Filling the Moral Vacuum

Filling the Moral Vacuum?

To say that the Western world is in a state of moral decline would be an understatement. Just about anybody who has walked this earth for forty or fifty years will readily agree. It’s difficult to pinpoint any single cause to this precipitous slide, but the erosion of Christian influence is certainly a contributing factor.

There was a day when the majority of people were influenced by Christian morals even if they didn’t fully embrace the faith. In spite of constant pressure from multiple sources, such influence maintained a level of trust in our culture and contributed to an overall concern for the “greater good.”

As the moral influence of Christianity was dismantled, piece by piece, tides of immoral behavior began sweeping over our culture. Nowhere is this change more evident than on our college campuses which are besieged by a moral vacuum of sorts. In general, students have always been partiers, but the types of behavior in today’s parties are enough to make administrators cringe with fear. When a campus community is compelled to call in state troopers on horseback to prevent drunken students from dancing on cars at red lights, I’d say you have a problem with self-centeredness.

Law Governs Behavior

Human behavior is always governed by law, and so if moral laws are eroded, forensic laws must be further enforced. More police, more cameras, and stiffer consequences become the necessary means to modify human behavior. At the very least, it permits someone in a college community to drive across town safely on homecoming weekend.

The primary problem with this approach is that it focuses on external laws. People are compelled to modify their behavior—or try to cheat the system—because of the steep cost of non-compliance. Recognizing the limited effectiveness of such an approach, more university administrators have begun to embrace an emphasis on “spirituality.” The idea is that spiritual influence of various types help to govern and modify human behavior.

The secular alternative is that of an emerging “atheist morality.” Recognizing the potential for human self-destruction, atheists have constructed a form of morality—based on Christian principles I might add—that helps everyone get along better. Some Christians would consider the secular approach a total farce, but there are secular societies in this world that manage to get along fairly well—at least on the surface. There is, of course, more to life than just getting along.

The Law of Love

One of the things that makes Christianity stand out from all other systems of belief (or unbelief) is that it fills the moral vacuum from the inside out, but as a “fringe benefit” of something greater. The ultimate goal of Christianity is not to make people more moral—and, thus, better citizens—but to enjoin them in a personal relationship with God. It is His eternal influence that radically transforms a human heart from the inside out. Everything changes when an internal law of love begins to govern a person’s behavior (James 2:8).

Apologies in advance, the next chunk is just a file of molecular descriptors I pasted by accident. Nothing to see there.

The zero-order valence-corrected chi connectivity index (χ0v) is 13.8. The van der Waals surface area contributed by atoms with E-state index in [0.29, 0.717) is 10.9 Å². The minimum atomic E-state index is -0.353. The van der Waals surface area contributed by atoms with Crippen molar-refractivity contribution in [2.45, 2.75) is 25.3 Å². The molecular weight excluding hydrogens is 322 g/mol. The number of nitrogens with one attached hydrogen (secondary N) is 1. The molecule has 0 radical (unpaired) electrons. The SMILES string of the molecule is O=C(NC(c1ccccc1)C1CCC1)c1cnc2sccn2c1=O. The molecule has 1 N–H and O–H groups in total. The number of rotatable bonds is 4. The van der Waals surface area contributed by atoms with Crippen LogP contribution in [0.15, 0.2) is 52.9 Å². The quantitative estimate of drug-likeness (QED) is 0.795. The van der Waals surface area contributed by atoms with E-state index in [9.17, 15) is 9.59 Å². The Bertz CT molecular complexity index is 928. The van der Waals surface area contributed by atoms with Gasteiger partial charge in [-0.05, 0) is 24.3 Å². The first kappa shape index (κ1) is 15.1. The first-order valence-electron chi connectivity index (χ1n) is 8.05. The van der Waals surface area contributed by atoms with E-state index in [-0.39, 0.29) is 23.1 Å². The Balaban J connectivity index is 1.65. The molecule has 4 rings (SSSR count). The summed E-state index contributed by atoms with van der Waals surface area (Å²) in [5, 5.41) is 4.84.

As I watch the erosion of morality in the Western world, I can’t help but see a glimmer of hope—and a rather bright one at that. When Christianity was the “go-to” religion, much of the general public gravitated toward morality not because of a personal relationship with God, but because of societal pressure brought on by Christian-based morals. This outward morality tended to mask many of the selfish and prideful motives that stirred beneath the surface. I think that few things are as spiritually dangerous as misplaced confidence in one’s own sense of morality. Now that the outward form is disappearing, the real state of human hearts becomes more evident.

The real need in people’s lives is not for a higher level of morality, but for a radical inward transformation that can only be accomplished by the eternal grace of God. Our goal, then, is not to try to fill a moral vacuum, but to proclaim the unique nature of the Christian faith and to introduce people to a vital relationship with Christ. Everything else will then follow in its time.

photo credit: Kelvingrove Street Party Riot via photopin (license)

2 Responses

  1. Jason Hutchins

    While I mostly agree with parts 2 and 3 of this blog, the first part perpetuates the ‘myth of the good old days’, which makes the historian in me wince. Every generation thinks that the previous generation was better or more pure. It’s just perception, though. The change I see is that morality is more visible. In fact, change itself is more visible. Today we have a clearer image of how people really are and, maybe more troubling, who we’re becoming. Below is a quote that I think fleshes out this perspective of myth.

    In every age ‘the good old days’ were a myth. No one ever thought they were good at the time. For every age has consisted of crises that seemed intolerable to the people who lived through them.
    Brooks Atkinson

  2. Bob

    Jason, great point about the good old days! I may not have communicated myself clearly, but that’s sort of what I had in mind when I wrote this post. While I do believe there was a time in my life when American society held to a higher level of morality, I think that our moral ideals helped to disguise the true spiritual bankruptcy in our society. Our footing wasn’t nearly so solid as we thought it was.